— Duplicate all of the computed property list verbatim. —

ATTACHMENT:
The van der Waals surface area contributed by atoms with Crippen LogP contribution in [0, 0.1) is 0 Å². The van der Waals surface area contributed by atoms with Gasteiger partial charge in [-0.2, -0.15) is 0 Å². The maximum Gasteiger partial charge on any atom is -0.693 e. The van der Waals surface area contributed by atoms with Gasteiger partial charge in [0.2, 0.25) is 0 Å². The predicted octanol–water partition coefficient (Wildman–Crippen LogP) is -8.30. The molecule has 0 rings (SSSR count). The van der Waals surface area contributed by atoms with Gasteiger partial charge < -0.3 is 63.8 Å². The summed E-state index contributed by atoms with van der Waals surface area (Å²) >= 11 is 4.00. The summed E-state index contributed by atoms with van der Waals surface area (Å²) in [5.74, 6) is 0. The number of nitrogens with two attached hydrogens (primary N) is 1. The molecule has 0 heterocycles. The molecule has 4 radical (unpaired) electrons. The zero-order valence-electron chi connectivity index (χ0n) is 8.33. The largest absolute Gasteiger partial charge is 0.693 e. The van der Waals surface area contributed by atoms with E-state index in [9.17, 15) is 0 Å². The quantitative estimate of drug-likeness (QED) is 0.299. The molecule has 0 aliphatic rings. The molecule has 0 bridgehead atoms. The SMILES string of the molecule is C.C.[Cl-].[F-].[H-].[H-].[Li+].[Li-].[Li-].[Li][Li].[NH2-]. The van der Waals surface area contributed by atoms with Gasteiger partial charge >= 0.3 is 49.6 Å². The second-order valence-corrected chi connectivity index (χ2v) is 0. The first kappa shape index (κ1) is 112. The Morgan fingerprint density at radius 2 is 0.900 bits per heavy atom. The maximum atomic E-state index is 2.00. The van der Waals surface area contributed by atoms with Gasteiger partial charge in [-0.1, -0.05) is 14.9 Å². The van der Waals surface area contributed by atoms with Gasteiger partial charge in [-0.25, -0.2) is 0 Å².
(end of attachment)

The van der Waals surface area contributed by atoms with Crippen LogP contribution in [0, 0.1) is 0 Å². The van der Waals surface area contributed by atoms with Gasteiger partial charge in [-0.2, -0.15) is 0 Å². The maximum Gasteiger partial charge on any atom is -0.693 e. The van der Waals surface area contributed by atoms with Gasteiger partial charge in [0.2, 0.25) is 0 Å². The predicted octanol–water partition coefficient (Wildman–Crippen LogP) is -8.30. The molecule has 0 rings (SSSR count). The van der Waals surface area contributed by atoms with Gasteiger partial charge < -0.3 is 63.8 Å². The summed E-state index contributed by atoms with van der Waals surface area (Å²) >= 11 is 4.00. The summed E-state index contributed by atoms with van der Waals surface area (Å²) in [5.74, 6) is 0. The number of nitrogens with two attached hydrogens (primary N) is 1. The molecule has 0 heterocycles. The molecule has 4 radical (unpaired) electrons. The zero-order valence-electron chi connectivity index (χ0n) is 8.33. The largest absolute Gasteiger partial charge is 0.693 e. The van der Waals surface area contributed by atoms with E-state index in [9.17, 15) is 0 Å². The quantitative estimate of drug-likeness (QED) is 0.299. The molecule has 0 aliphatic rings. The molecule has 0 bridgehead atoms. The SMILES string of the molecule is C.C.[Cl-].[F-].[H-].[H-].[Li+].[Li-].[Li-].[Li][Li].[NH2-]. The van der Waals surface area contributed by atoms with Gasteiger partial charge >= 0.3 is 49.6 Å². The second-order valence-corrected chi connectivity index (χ2v) is 0. The first kappa shape index (κ1) is 112. The Morgan fingerprint density at radius 2 is 0.900 bits per heavy atom. The maximum atomic E-state index is 2.00. The van der Waals surface area contributed by atoms with Gasteiger partial charge in [-0.1, -0.05) is 14.9 Å². The van der Waals surface area contributed by atoms with Gasteiger partial charge in [-0.25, -0.2) is 0 Å².